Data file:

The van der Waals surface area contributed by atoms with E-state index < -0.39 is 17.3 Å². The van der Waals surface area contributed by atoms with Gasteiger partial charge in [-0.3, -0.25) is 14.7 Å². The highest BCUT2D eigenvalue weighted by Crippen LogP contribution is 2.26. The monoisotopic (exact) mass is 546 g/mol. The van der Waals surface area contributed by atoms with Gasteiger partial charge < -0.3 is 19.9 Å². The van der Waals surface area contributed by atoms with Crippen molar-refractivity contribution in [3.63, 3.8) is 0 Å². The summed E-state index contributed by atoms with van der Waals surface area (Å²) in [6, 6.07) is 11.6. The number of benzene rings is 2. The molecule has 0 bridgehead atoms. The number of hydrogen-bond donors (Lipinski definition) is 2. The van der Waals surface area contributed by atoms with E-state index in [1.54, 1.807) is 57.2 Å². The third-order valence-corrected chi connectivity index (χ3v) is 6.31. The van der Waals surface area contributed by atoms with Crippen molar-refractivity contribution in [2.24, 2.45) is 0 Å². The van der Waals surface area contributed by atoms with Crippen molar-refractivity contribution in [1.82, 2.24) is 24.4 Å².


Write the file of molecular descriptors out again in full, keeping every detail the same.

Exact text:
The van der Waals surface area contributed by atoms with E-state index < -0.39 is 17.3 Å². The van der Waals surface area contributed by atoms with Gasteiger partial charge in [-0.3, -0.25) is 14.7 Å². The highest BCUT2D eigenvalue weighted by Crippen LogP contribution is 2.26. The monoisotopic (exact) mass is 546 g/mol. The van der Waals surface area contributed by atoms with Gasteiger partial charge < -0.3 is 19.9 Å². The van der Waals surface area contributed by atoms with Crippen molar-refractivity contribution in [3.63, 3.8) is 0 Å². The summed E-state index contributed by atoms with van der Waals surface area (Å²) in [6, 6.07) is 11.6. The number of benzene rings is 2. The molecule has 0 bridgehead atoms. The number of hydrogen-bond donors (Lipinski definition) is 2. The van der Waals surface area contributed by atoms with E-state index in [1.54, 1.807) is 57.2 Å². The third-order valence-corrected chi connectivity index (χ3v) is 6.31. The van der Waals surface area contributed by atoms with Crippen molar-refractivity contribution in [2.24, 2.45) is 0 Å². The van der Waals surface area contributed by atoms with Crippen molar-refractivity contribution in [1.82, 2.24) is 24.4 Å².